The first sights of Leh were not too promising. There were plenty of buildings that were torn down, dirty shops and hoards of people on the road. Every building had many multi-coloured prayer flags tied from end to end. Once we left this side of
the village and entered the touristy side, things were different. Beautifully constructed houses and hotels amidst greenery and foreigners everywhere. We stayed at “La Rhi Mo”.it was a small, clean, quiet ,red and white building with the bare minimum in the guests rooms with buffet breakfast and dinner served there. We were welcomed with hot “chai” and biscuits on the lawn. Though the sun was out, there was this chillness in the air that was piercing through the clothes.
Acclimatization is a must on the first day at Leh. Though we did not feel any difficulty breathing or discomfort, we were recommended to rest for the whole day and that was precisely what we did. It was only after we woke up at dusk that we were thankful for the rest. Post evening tea we explored the local markets and got back to our hotel for dinner.
After the much required rest the previous day we were all pumped up to have fun. The first half of the day included local sightseeing. We visited the Shey Palace, and the Thikse Monastery and the Stock Palace and Museum. Each of these monasteries and palaces were constructed uniquely atop a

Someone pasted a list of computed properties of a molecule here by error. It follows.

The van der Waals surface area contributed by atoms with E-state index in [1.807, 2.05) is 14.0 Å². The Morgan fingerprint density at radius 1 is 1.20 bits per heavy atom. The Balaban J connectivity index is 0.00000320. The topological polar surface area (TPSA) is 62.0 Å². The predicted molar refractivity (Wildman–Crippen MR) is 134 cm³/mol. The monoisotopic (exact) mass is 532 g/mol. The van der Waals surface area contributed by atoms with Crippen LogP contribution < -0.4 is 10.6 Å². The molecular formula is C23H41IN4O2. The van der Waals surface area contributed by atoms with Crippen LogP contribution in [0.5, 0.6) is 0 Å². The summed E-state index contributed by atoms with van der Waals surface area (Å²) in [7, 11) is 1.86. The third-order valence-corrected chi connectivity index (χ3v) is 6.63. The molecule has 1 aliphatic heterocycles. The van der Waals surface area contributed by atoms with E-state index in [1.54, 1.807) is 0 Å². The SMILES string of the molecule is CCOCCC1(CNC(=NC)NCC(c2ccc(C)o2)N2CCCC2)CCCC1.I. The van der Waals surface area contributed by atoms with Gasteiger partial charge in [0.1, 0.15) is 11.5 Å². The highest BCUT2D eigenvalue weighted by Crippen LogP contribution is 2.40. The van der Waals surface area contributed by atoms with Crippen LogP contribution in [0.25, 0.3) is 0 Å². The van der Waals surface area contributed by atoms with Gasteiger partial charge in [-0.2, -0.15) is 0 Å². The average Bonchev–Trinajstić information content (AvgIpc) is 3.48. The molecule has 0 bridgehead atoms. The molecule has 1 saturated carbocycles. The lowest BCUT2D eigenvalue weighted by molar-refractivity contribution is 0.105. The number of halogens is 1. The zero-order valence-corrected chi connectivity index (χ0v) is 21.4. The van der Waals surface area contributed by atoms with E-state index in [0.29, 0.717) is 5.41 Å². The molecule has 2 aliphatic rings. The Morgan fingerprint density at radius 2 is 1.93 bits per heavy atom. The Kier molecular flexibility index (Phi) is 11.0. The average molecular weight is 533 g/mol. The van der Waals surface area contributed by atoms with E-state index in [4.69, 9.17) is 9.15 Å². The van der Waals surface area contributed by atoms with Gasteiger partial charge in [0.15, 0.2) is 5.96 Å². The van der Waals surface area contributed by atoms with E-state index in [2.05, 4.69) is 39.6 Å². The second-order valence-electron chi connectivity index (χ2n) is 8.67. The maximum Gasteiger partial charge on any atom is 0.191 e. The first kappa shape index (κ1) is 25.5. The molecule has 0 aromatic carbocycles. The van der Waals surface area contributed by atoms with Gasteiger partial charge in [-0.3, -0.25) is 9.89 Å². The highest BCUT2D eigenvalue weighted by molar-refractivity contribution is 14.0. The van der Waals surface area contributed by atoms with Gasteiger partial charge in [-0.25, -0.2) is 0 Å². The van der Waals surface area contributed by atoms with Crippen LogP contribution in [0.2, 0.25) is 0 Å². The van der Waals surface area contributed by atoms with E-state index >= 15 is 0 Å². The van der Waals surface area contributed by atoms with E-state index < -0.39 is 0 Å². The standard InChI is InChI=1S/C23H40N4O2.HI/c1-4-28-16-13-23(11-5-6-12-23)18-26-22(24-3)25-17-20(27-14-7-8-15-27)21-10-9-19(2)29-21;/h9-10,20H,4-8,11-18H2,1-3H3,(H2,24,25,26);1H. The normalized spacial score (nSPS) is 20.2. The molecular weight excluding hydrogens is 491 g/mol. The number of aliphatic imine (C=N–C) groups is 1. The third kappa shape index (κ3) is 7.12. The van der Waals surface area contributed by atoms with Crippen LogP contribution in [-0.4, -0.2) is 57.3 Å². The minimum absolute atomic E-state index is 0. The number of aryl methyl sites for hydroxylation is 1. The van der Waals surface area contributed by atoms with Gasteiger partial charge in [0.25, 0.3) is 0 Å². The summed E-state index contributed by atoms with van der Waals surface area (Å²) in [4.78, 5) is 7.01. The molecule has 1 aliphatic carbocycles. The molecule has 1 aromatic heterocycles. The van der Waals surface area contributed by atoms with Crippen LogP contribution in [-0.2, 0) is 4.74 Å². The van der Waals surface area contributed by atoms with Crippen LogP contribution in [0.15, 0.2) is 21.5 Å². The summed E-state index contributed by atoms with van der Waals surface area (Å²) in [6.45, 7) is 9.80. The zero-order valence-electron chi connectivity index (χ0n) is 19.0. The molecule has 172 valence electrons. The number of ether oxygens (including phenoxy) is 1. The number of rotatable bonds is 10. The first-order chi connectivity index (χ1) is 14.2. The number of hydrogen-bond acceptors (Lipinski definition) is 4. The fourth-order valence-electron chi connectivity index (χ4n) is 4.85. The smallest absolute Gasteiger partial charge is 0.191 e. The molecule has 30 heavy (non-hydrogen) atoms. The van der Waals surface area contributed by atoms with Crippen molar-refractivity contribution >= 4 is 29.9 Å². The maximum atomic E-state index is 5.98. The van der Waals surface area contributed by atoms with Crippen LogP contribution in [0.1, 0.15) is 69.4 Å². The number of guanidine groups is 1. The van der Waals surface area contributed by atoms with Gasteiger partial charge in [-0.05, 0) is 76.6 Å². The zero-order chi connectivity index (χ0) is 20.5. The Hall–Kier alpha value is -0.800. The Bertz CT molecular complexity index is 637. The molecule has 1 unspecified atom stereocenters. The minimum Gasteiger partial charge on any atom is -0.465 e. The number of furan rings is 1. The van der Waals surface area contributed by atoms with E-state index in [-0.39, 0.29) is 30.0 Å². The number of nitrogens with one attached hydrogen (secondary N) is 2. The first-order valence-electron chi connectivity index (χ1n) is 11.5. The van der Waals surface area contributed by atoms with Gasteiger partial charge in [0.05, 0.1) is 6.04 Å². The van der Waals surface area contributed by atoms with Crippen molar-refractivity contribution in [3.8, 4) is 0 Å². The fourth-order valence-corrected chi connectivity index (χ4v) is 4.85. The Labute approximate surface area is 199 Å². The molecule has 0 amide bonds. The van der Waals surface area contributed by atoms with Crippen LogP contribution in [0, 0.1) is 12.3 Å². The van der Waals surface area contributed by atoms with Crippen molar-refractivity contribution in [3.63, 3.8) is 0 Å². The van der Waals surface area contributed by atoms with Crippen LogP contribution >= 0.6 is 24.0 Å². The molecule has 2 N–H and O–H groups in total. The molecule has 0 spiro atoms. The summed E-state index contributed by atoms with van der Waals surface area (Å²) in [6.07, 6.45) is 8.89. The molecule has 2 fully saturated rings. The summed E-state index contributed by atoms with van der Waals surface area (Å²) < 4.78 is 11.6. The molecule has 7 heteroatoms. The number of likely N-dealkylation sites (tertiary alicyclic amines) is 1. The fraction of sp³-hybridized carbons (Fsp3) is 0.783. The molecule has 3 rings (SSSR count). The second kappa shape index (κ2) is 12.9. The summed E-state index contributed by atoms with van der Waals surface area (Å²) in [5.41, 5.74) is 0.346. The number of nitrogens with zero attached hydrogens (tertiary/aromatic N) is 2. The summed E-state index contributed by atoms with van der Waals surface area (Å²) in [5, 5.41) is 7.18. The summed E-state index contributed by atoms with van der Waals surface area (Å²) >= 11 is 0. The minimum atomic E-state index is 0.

hillock. The Thikse Monastery is known for its resemblance to the Potala Palace in Lhasa, Tibet. After a lot of climbing and revisiting the history of Leh, we needed something that gave us an adrenaline rush. What’s better than white water rafting to give exactly that? A must do for all the travelers to Leh. White-water rafting
It was a clear one hour journey from Leh to Nimmu where we could see the confluence of the Zanskar River with the Indus. There is a clear demarcation where the two rivers join into one. The water of the Zanskar is quite turbid and brown whereas the water of the Indus is rather green. From the confluence it is a good half hour drive to the point where we take the raft down. Watching the water gushing down with its many whirlpools and waterspouts did bring a cold shiver down our spines. Nonetheless we had to go rafting in these feisty waters.